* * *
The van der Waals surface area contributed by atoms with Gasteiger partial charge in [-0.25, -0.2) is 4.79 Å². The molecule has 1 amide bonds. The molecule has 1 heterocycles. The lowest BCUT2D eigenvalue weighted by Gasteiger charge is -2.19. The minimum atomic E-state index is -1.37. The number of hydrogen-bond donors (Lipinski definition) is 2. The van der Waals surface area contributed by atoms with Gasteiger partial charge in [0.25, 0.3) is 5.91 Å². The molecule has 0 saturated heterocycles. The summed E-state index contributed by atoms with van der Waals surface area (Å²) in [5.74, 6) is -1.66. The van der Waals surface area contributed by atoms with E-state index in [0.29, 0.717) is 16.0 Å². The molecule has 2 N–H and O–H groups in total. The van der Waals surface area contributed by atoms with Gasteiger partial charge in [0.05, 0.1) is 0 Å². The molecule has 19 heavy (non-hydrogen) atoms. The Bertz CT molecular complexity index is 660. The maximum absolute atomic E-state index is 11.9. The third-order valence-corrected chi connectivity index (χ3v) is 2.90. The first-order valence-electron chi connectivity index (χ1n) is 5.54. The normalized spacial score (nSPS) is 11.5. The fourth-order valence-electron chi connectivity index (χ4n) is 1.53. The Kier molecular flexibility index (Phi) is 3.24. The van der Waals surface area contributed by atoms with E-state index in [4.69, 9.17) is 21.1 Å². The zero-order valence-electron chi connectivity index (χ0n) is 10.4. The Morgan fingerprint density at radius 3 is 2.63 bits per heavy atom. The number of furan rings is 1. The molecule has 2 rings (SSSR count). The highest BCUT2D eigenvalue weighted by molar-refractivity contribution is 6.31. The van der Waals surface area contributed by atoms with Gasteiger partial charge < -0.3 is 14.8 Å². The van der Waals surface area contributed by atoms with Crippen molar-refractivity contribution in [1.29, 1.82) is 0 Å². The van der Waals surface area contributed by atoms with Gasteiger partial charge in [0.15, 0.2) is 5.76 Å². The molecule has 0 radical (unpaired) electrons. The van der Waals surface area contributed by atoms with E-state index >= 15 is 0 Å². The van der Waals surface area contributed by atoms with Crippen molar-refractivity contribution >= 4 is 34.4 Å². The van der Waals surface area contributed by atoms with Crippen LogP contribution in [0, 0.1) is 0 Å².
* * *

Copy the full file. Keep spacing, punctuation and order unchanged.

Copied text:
The van der Waals surface area contributed by atoms with Gasteiger partial charge in [-0.25, -0.2) is 4.79 Å². The molecule has 1 amide bonds. The molecule has 1 heterocycles. The lowest BCUT2D eigenvalue weighted by Gasteiger charge is -2.19. The minimum atomic E-state index is -1.37. The number of hydrogen-bond donors (Lipinski definition) is 2. The van der Waals surface area contributed by atoms with Gasteiger partial charge in [0.25, 0.3) is 5.91 Å². The molecule has 0 saturated heterocycles. The summed E-state index contributed by atoms with van der Waals surface area (Å²) in [5.74, 6) is -1.66. The van der Waals surface area contributed by atoms with E-state index in [0.29, 0.717) is 16.0 Å². The molecule has 2 N–H and O–H groups in total. The van der Waals surface area contributed by atoms with Gasteiger partial charge in [0.05, 0.1) is 0 Å². The molecule has 19 heavy (non-hydrogen) atoms. The Bertz CT molecular complexity index is 660. The maximum absolute atomic E-state index is 11.9. The third-order valence-corrected chi connectivity index (χ3v) is 2.90. The first-order valence-electron chi connectivity index (χ1n) is 5.54. The normalized spacial score (nSPS) is 11.5. The fourth-order valence-electron chi connectivity index (χ4n) is 1.53. The Kier molecular flexibility index (Phi) is 3.24. The van der Waals surface area contributed by atoms with E-state index in [4.69, 9.17) is 21.1 Å². The zero-order valence-electron chi connectivity index (χ0n) is 10.4. The Morgan fingerprint density at radius 3 is 2.63 bits per heavy atom. The number of furan rings is 1. The molecule has 2 rings (SSSR count). The highest BCUT2D eigenvalue weighted by molar-refractivity contribution is 6.31. The van der Waals surface area contributed by atoms with Gasteiger partial charge < -0.3 is 14.8 Å². The van der Waals surface area contributed by atoms with Crippen molar-refractivity contribution in [1.29, 1.82) is 0 Å². The van der Waals surface area contributed by atoms with Gasteiger partial charge in [0.15, 0.2) is 5.76 Å². The molecule has 0 radical (unpaired) electrons. The van der Waals surface area contributed by atoms with E-state index >= 15 is 0 Å². The van der Waals surface area contributed by atoms with Crippen molar-refractivity contribution >= 4 is 34.4 Å². The van der Waals surface area contributed by atoms with Crippen LogP contribution in [0, 0.1) is 0 Å².